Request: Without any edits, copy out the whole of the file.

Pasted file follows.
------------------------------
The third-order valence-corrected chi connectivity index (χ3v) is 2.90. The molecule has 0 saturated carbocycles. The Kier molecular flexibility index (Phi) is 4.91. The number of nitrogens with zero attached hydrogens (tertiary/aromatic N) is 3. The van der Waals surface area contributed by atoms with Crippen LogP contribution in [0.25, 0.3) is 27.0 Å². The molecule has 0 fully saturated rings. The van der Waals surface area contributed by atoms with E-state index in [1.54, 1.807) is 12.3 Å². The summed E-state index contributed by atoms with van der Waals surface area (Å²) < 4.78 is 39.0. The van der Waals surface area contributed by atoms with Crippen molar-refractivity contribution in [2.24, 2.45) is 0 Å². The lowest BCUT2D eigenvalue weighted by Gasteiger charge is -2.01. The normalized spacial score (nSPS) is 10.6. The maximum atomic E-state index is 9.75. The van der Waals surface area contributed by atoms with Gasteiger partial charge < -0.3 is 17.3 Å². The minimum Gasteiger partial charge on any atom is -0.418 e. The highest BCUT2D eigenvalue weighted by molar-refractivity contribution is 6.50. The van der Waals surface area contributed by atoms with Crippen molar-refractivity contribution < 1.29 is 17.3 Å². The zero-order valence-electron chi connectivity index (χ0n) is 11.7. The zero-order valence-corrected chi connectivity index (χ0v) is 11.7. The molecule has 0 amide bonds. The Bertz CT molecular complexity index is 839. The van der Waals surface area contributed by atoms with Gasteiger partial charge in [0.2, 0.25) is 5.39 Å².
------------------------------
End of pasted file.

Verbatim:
The third-order valence-corrected chi connectivity index (χ3v) is 2.90. The molecule has 0 saturated carbocycles. The Kier molecular flexibility index (Phi) is 4.91. The number of nitrogens with zero attached hydrogens (tertiary/aromatic N) is 3. The van der Waals surface area contributed by atoms with Crippen LogP contribution in [0.25, 0.3) is 27.0 Å². The molecule has 0 fully saturated rings. The van der Waals surface area contributed by atoms with E-state index in [1.54, 1.807) is 12.3 Å². The summed E-state index contributed by atoms with van der Waals surface area (Å²) < 4.78 is 39.0. The van der Waals surface area contributed by atoms with Crippen molar-refractivity contribution in [2.24, 2.45) is 0 Å². The lowest BCUT2D eigenvalue weighted by Gasteiger charge is -2.01. The normalized spacial score (nSPS) is 10.6. The maximum atomic E-state index is 9.75. The van der Waals surface area contributed by atoms with Gasteiger partial charge < -0.3 is 17.3 Å². The minimum Gasteiger partial charge on any atom is -0.418 e. The highest BCUT2D eigenvalue weighted by molar-refractivity contribution is 6.50. The van der Waals surface area contributed by atoms with Crippen molar-refractivity contribution < 1.29 is 17.3 Å². The zero-order valence-electron chi connectivity index (χ0n) is 11.7. The zero-order valence-corrected chi connectivity index (χ0v) is 11.7. The molecule has 0 amide bonds. The Bertz CT molecular complexity index is 839. The van der Waals surface area contributed by atoms with Gasteiger partial charge in [0.2, 0.25) is 5.39 Å².